Saint George's Church was probably founded in 1251. The date was proposed based on an Arabic inscription on a khachkar over the western door of the church yard. According to 13th century chronicler Hovhannes Erznkatsi, the church was built by Prince Umek of Karin.
The church was given to the Persian garrison by Safavid Shah Abbas I of Persia in 1616 and returned to the Armenian community in 1748 by King Heraclius II of Georgia. It was burnt when Persians sacked Tbilisi in 1795. The church was thoroughly restored in the 17th century, and then again in 1832 and 1881.
It became the seat of the Georgian Diocese of the Armenian Apostolic Church after the Vank Cathedral was demolished by Soviet authorities in the 1930s.
The most recent renovation of the church began in 2012 and was completed in 2015.
The church is built on a traditional plan of a partitioned, open cross with a rectangular perimeter. Like most of the churches in Tbilisi, it is built in brick. The outer walls of the church are covered with stucco.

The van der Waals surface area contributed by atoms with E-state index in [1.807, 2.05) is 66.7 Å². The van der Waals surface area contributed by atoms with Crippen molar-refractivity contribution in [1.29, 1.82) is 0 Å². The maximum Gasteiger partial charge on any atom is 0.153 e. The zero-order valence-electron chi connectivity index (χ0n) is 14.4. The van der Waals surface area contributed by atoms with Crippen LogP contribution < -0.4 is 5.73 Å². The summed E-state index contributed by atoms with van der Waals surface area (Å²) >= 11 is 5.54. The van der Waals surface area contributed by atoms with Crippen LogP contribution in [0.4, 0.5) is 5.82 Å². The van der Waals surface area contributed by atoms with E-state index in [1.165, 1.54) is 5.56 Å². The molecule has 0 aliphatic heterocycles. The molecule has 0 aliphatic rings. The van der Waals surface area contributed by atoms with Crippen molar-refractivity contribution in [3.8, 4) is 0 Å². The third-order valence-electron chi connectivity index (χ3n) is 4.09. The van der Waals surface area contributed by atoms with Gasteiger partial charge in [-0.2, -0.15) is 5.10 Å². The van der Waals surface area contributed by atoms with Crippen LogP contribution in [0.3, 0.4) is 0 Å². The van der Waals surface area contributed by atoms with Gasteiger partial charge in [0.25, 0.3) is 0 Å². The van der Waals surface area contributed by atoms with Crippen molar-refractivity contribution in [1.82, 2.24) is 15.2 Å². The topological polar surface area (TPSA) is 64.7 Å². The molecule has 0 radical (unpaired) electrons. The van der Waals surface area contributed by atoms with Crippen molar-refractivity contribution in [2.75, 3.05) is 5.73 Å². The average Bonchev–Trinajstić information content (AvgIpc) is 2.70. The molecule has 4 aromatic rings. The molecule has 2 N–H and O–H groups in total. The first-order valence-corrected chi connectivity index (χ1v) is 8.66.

Late 18th-century paintings by Hovnatan Hovnatanian decorate the church's interior. Between 1922 and 1923 Gevorg Bashinjaghian decorated the church's internal walls, the altar, and the walls in front of it, creating four large murals.
Sirmione castle was built near the end of the 12th century as part of a defensive network surrounding Verona. The castle was maintained and extended first as part of the Veronese protection against their rivals in Milan and later under the control of the Venetian inland empire. The massive fortress is totally surrounded by water and has an inner porch which houses a Roman and Medieval lapidary. From the drawbridge, a staircase leads to the walkways above the walls, providing a marvellous view of the harbour that once sheltered the Scaliger fleet. The doors were fitted with a variety of locking systems, including a drawbridge for horses, carriages and pedestrians, a metal grate and, more recently, double hinged doors. Venice conquered Sirmione in 1405, immediately adopting provisions to render the fortress even more secure, fortifying its outer walls and widening the harbour.
Thanks to its strategical geographical location as a border outpost, Sirmione became a crucial defence and control garrison for the ruling nobles, retaining this function until the 16th century, when its role was taken up by Peschiera del Garda.